[ntp:questions] help - clock jumps up to 5000 ms startup ntpd with usb gps linux

unruh unruh at invalid.ca
Sat Feb 18 18:23:16 UTC 2012

On 2012-02-18, Ron Frazier (NTP) <timekeepingntplist at c3energy.com> wrote:
> Hi all,
> I'm having a really weird problem where I'm using NPTD WITHOUT GPSD in 
> Ubuntu 11.04 Linux with a GlobalSat BU-353 USB GPS.  Before starting 
> NTPD, I correct the clock to within a few ms with NTPDATE.  Then, 
> immediately upon the startup of NTPD, the clock jumps 300 ms to 5000 ms 
> off as reported by NTPQ.  I know it really is off, because it reports 

300 to 500ms could be just the time (at the end of the nmea sentence)
that the gps time is stamped for. 5000 could not be. 
Note that the problem could also be ntpdate. 
look at your computer time at the time when the nmea sentence come
through. (you could set the nmea driver up to not be used by ntpd, and
look in the peers log to see what offset is being reported for that
source when you have the set the time with ntpdate. )

> this serious offset not only to the GPS but also to the internet 
> servers.  Not only that, if I run NTPDATE again after terminating NTPD, 
> it corrects the clock by approximately the same amount as the offsets 

Recall that ntpdate is deprecated and will disappear soon. You ntpdate
may have a bug. Noone will fix it if it does. 

> that NTPQ reported.  I don't think this occurs in Windows much if at 
> all.  But, it pretty much always does in Linux if the GPS is attached.  
> I hope someone can help me.  I'm not using nor do I need PPS at this 
> time, but may pursue it later.  I know that this GPS can give me 6ms 
> accuracy on Windows, and it should be able to do that on Linux.  Also,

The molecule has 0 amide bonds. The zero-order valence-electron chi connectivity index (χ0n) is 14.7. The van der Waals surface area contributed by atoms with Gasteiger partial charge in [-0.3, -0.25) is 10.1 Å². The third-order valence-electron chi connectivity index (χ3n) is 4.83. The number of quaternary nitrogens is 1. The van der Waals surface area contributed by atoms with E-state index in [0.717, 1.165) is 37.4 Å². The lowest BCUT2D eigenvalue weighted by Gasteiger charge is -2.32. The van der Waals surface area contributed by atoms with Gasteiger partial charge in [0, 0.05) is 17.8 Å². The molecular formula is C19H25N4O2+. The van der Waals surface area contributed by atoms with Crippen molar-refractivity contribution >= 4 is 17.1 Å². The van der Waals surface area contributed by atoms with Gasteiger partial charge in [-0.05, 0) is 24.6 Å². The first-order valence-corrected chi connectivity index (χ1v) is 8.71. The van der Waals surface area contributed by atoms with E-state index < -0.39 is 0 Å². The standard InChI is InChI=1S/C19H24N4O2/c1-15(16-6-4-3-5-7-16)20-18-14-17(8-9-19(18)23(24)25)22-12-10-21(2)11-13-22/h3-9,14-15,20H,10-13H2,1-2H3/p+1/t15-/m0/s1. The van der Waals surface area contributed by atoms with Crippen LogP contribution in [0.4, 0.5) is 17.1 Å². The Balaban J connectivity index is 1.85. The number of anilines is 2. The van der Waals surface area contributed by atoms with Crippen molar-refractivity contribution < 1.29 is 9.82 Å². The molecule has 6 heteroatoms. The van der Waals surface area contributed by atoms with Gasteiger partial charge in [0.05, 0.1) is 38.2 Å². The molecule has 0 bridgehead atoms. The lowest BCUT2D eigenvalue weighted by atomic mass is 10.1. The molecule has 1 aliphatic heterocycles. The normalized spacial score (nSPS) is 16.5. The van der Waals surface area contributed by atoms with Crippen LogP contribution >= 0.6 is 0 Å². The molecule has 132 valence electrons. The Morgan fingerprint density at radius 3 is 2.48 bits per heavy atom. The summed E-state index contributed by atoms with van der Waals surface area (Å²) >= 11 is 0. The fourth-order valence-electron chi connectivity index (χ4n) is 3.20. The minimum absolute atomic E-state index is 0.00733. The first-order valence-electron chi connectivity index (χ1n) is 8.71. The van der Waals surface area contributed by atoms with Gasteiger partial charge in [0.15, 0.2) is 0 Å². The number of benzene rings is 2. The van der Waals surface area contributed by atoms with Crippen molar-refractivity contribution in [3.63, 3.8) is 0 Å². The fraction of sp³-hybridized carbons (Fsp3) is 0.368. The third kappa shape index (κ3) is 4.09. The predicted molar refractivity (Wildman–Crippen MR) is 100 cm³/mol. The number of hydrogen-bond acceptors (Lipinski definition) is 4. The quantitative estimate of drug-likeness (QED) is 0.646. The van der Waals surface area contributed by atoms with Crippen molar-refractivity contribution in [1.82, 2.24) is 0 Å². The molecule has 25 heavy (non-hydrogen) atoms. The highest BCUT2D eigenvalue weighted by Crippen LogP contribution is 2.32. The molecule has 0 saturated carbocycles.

It can. You do have to offset it by the nmea sentence read time. 

> I'm trying not to use GPSD since that's not available in Windows and I 
> want to keep both configurations essentially the same.  Here are the 
> steps to duplicate the problem in Linux.
> Plug in the USB GPS.  This one uses the Prolific 2303 chipset, so Linux 
> automatically recognizes it.

It is an nmea gps. The chipset is irrelevant.

> Set the port settings (from David Taylor's website):
>       sudo stty -F /dev/ttyUSB0 57600 igncr clocal -echo -ixon
> Create a link from /dev/ttyUSB0 to /dev/gps5
>       sudo ln -T /dev/ttyUSB0 /dev/gps5
> I have preprogrammed the GPS to output the GPZDA sentence at 57600 
> baud.  Check the output.  Ctrl-C to end.
>       ron at asus-k52f-1:/etc$ sudo cat /dev/gps5
>       $GPZDA,162338.000,18,02,2012,,*51
>       $GPZDA,162339.000,18,02,2012,,*50
>       $GPZDA,162340.000,18,02,2012,,*5E
>       $GPZDA,162341.000,18,02,2012,,*5F
> This is exactly what the GPS should be sending out.
> The relevant ntp.conf lines are:
>       server                prefer minpoll 3 maxpoll 13 mode 72
>       fudge time2 0.2930 refid GPS1
> Set the computer's clock 3 times.
>       ron at asus-k52f-1:/etc$ sudo ntpdate -b nist1-ny.ustiming.org
>       18 Feb 11:28:48 ntpdate[17968]: step time server